• lifecyclenz

stitch and sow: diy clothes repair

With our modern consumer mindsets, clothes are becoming just like food: being bought, used and thrown out within monthly cycles. However, food is compostable and intended to be quickly consumed, but this shouldn’t be the same for clothes. There are two main issues with the way we currently buy and consider clothes: quantity over quality, and throw-out over repair.

Quantity over quality

The majority of the clothing purchased by consumers are produced for short life-cycles, using cheap materials and labour. This produces masses of waste and an immense pressure to produce more and more clothes. The only way for this to be sustainable is through hiring people for little to no money, as this is the easiest way to reduce production costs. Additionally, materials are often low quality. Cotton fibres used in fast fashion typically wear out quickly and have a negative impact on the environment. Up to 2,700 litres of water can be used to create just one cotton t-shirt; this is far too much consumption for clothes that are worn for such a short amount of time. If this is how much water it takes to make a t-shirt, we must find ways to make it last long enough for this intensive process to be worthwhile.

If you want to help stop fast fashion, find your nearest second hand stores or try textile recycling. You can also buy a higher quality of clothes, committing to keeping it for longer periods of time. Think of it as a long term investment in better practices.

Repair and reuse

One of the best things you can do to make the most of your clothes is to repair small tears and frays. Invest in a small sewing kit and take some time to learn this new skill. Repairing a small tear in jeans before it expands might increase its life by a year and save you from purchasing another pair. The great byproduct of this is that if we all patch our clothes, we will also greatly reduce textile waste.

Sewing is often considered a waste of time, as new clothes are so easily obtainable. But, we must stop and think about the reason behind their low prices. It is now, when we are seeing unnecessary waste and mass consumerism, that we are truly realising the value of sewing and the tragedy that it is a dying skill. If you’re strapped for time, drop off your damaged goods at your local alterations shop for some quick mending.

By buying cheap clothes you are doing the opposite in terms of environmental impacts. It should be noted that initial start up costs might temporarily hurt your bank account. However, in the long term, buying higher quality clothing allows you to save both money and to ensure your clothes last you for years instead of months.

While it's nice to get new clothes, repairing clothes provides a similar feeling: a small rush of excitement. The art of repairing clothes is relaxing and a nice simple task to do while listening to a podcast or watching Netflix. And, who knows, if you end up enjoying repairing your clothes, you might have found a new hobby. Making your own clothes (using a sewing machine, of course!), means buying less clothes and designing them just the way you want.

DIY examples:

  • Headphone leather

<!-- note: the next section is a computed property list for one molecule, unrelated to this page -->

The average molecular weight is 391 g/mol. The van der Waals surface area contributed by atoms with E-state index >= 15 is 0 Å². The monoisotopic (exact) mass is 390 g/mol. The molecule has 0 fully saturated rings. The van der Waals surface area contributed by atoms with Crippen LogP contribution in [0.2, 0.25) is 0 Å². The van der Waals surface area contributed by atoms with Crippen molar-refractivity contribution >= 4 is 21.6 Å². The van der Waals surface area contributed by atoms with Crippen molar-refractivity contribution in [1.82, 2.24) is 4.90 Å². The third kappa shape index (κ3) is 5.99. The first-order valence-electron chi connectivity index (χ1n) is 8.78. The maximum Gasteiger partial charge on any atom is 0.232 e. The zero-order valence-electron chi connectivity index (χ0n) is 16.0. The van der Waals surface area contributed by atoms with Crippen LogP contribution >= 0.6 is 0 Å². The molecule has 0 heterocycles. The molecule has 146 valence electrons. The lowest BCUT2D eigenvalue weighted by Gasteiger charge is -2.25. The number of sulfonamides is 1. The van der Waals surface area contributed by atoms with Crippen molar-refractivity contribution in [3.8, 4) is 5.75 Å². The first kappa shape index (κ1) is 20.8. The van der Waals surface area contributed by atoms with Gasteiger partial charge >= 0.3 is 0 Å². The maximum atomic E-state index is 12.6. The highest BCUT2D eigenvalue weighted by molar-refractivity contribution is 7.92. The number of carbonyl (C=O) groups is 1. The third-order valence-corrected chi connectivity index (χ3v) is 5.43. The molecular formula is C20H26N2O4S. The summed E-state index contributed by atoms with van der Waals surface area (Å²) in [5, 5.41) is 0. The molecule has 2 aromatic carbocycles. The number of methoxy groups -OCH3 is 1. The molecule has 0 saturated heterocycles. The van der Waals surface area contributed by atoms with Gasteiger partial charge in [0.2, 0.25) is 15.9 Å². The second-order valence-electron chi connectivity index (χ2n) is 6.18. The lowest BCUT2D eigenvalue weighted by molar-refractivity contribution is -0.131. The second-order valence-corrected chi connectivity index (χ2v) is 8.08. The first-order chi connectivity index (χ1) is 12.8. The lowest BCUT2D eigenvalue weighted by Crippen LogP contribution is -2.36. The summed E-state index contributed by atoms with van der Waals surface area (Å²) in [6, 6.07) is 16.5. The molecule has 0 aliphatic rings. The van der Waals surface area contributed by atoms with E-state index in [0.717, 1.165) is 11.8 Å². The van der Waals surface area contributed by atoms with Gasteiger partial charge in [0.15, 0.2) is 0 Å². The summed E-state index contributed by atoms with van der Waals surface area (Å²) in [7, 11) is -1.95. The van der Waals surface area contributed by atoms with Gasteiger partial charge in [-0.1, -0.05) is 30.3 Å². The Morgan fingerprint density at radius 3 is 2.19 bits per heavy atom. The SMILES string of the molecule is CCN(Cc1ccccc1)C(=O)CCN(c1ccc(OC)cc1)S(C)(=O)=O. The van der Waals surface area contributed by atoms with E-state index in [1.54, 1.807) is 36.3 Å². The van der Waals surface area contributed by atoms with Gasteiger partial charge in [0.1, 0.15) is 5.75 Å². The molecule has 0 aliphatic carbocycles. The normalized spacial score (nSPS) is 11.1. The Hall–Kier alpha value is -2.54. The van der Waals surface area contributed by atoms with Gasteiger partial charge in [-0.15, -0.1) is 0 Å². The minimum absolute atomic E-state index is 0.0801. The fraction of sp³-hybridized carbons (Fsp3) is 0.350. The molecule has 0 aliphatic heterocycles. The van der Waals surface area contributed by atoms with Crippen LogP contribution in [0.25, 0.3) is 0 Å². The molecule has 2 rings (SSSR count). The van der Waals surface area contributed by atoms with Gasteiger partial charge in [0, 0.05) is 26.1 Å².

One item that was bothering me was my set of headphones. After I had repaired a few different things I tried the simple needle and thread method. It worked quite well and since you are not looking at this piece while wearing it, showing this fix is more than adequate.

  • Pants tear

This one was a fix from a while ago, while it may not be perfect it does the job. Often the first few times can be a bit hard but it shows progress! So keep giving it a go until you’re a repair expert.

  • Shoulder bag repair + adjustments

I had a bag that was a good memento from one of my trips overseas, and I felt like throwing it out would be a waste. So I got out my repair kit after re-watching a couple of how-to's and fixed the broken strap and tidied up sections with frayed threads. The bag still felt a bit weak, so I sewed an extra reinforced piece of fabric for the bottom section. Overall a fun little project, and I might even keep adding my own little modifications in future.

Here's what you need to repair at home:

  • Needle set

  • Multi coloured threads

  • Sewing machine (optional, if you are intending to do mass repair)

  • A classic do it yourself mentality!

To start fixing any piece of clothing, all you need is a needle and a few different coloured threads. Any small tears or holes can be pulled together and sewed together via a couple of passes.

Any larger holes or bigger piece of damage can be repaired with the aid of patches, and stitching them into the non facing side.

For the more hardcore fixes or if you are fixing a lot of clothes, I recommend using a sewing machine. This saves time while creating stronger repairs than what can be achieved with just a needle and thread.

Handy videos to get you started!

  • Simple sewing technique:

  • An invisible stitch technique

  • Patagonia how they make recycled clothes

Oscar is a mechanical engineer who recently graduated from AUT, with a focus in recycling for his penultimate projects. He is passionate about sustainability in all walks of life and is looking to integrate it into his future jobs. You could find Oscar eating every type mushroom possible, while coming up with quirky home projects that almost get completed. If an outdoor/ sporting activity is not completed every week that’s a sign it’s not Oscar.

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